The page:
Dr. Nabila Ahmed-Sarwar of Highland Family Medicine discussed how an Executive Order by Governor Cuomo is helping New York pharmacists play a key role in the fight against the flu this winter Thursday during News 8 at Sunrise.
“In the past decade or so pharmacists have been immunizing for the flu vaccine in New York State,” said Dr. Ahmed-Sarwar. “With the Executive Order, it has expanded the population that we can immunize. In the past it was limited to adults, and this year the Governor has now allowed us to immunize children all the way up until the end of February to expand and help with the crisis that we are having with the flu this year.”
Pharmacists can immunize children as young as two years old. The hope is to increase the number of people vaccinated against the flu, which has sent hundreds to the hospital in Monroe County alone, including eight deaths as of this writing. “The impact is to be able to make that vaccine accessible to individuals that it may not necessarily have been accessible to,” Dr. Ahmed-Sarwar said. “If we think back and look at 2007, based off of information received with the Centers for Disease Control, we know that the rate for patients being immunized for influenza was approximately 33 percent. At that time only 40,000 pharmacists were certified to immunize throughout the U.S. That number has gone up significantly. Looking at 2015, we’re close to more like 45 percent of adults being immunized with over 300,000 pharmacists immunizing across the U.S. today.”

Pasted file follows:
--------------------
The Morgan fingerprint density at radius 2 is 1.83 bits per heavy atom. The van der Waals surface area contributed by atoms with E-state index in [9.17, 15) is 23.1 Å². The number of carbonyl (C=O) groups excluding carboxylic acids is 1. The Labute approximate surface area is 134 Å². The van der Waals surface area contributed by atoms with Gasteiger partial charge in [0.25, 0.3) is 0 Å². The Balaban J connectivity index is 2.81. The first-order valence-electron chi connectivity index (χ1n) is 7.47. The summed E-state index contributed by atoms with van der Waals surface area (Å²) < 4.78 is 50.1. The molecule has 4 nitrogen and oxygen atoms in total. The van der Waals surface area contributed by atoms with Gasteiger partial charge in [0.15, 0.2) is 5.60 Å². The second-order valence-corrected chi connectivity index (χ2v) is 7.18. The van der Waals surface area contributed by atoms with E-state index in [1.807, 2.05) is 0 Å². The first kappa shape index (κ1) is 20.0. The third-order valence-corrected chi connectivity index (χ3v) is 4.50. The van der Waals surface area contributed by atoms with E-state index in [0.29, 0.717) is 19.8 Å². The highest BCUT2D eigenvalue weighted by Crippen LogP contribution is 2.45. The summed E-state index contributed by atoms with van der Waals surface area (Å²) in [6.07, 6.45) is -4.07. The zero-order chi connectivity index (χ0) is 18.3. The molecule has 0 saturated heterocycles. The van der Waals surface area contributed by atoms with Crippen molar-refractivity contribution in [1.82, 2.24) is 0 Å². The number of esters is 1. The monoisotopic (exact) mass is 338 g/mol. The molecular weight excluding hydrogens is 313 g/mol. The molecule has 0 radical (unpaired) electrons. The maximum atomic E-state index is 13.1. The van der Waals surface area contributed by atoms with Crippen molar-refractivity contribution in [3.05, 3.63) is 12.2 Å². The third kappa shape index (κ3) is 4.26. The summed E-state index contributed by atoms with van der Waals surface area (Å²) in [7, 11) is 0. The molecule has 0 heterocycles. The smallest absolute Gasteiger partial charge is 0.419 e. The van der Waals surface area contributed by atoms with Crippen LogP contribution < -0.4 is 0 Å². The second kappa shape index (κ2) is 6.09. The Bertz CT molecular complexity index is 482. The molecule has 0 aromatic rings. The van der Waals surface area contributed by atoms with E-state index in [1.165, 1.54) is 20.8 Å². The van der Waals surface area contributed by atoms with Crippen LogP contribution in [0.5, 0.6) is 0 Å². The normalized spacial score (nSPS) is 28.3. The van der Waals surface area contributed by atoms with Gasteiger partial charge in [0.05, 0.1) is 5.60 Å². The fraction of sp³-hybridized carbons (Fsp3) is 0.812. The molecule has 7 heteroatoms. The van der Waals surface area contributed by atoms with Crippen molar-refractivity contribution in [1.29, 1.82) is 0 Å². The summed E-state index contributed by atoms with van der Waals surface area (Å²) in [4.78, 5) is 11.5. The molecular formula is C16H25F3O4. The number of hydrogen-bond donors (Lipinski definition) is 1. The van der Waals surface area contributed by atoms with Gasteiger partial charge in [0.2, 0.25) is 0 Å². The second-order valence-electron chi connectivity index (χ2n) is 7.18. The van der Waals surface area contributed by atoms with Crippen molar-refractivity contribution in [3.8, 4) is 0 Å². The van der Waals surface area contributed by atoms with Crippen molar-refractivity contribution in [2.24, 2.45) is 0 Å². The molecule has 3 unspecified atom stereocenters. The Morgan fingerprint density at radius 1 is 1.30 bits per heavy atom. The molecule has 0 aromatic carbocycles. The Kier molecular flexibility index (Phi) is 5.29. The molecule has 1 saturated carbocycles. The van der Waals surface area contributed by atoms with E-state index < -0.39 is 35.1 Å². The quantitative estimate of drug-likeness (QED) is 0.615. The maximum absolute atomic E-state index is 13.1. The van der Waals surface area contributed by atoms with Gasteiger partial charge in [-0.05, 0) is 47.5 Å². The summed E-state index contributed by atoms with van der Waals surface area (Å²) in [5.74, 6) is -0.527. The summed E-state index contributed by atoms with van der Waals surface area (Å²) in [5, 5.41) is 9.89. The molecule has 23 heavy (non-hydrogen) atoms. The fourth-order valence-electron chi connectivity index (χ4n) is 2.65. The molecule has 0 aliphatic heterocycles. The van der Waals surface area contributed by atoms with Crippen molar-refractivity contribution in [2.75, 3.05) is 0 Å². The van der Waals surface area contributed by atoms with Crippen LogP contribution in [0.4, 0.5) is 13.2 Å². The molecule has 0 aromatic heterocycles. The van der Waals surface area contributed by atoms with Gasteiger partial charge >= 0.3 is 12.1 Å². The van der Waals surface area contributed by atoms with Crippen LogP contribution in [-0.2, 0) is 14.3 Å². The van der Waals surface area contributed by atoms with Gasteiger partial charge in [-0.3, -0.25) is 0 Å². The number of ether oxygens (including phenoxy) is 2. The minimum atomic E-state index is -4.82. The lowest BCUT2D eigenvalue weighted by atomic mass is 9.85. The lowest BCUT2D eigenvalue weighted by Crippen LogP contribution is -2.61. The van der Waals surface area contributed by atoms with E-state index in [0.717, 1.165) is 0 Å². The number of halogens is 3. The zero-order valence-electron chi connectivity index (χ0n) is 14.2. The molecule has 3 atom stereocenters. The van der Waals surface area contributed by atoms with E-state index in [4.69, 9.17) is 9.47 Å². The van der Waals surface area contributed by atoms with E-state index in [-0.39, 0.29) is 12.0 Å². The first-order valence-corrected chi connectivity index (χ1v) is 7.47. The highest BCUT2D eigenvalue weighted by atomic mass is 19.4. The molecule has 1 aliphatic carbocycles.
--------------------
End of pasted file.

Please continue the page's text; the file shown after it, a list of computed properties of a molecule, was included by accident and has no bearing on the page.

Dr. Ahmed-Sarwar noted a pharmacist must be certified to administer a vaccine. “In order to be certified, pharmacists undergo additional training. That training includes knowledge on vaccines, vaccine preventable diseases, administration techniques and emergency response, including CPR training. In order to immunize in New York, a pharmacist must register with the New York State Department of Education and must follow all of the rules and regulations that are followed in any doctor’s office immunizing.”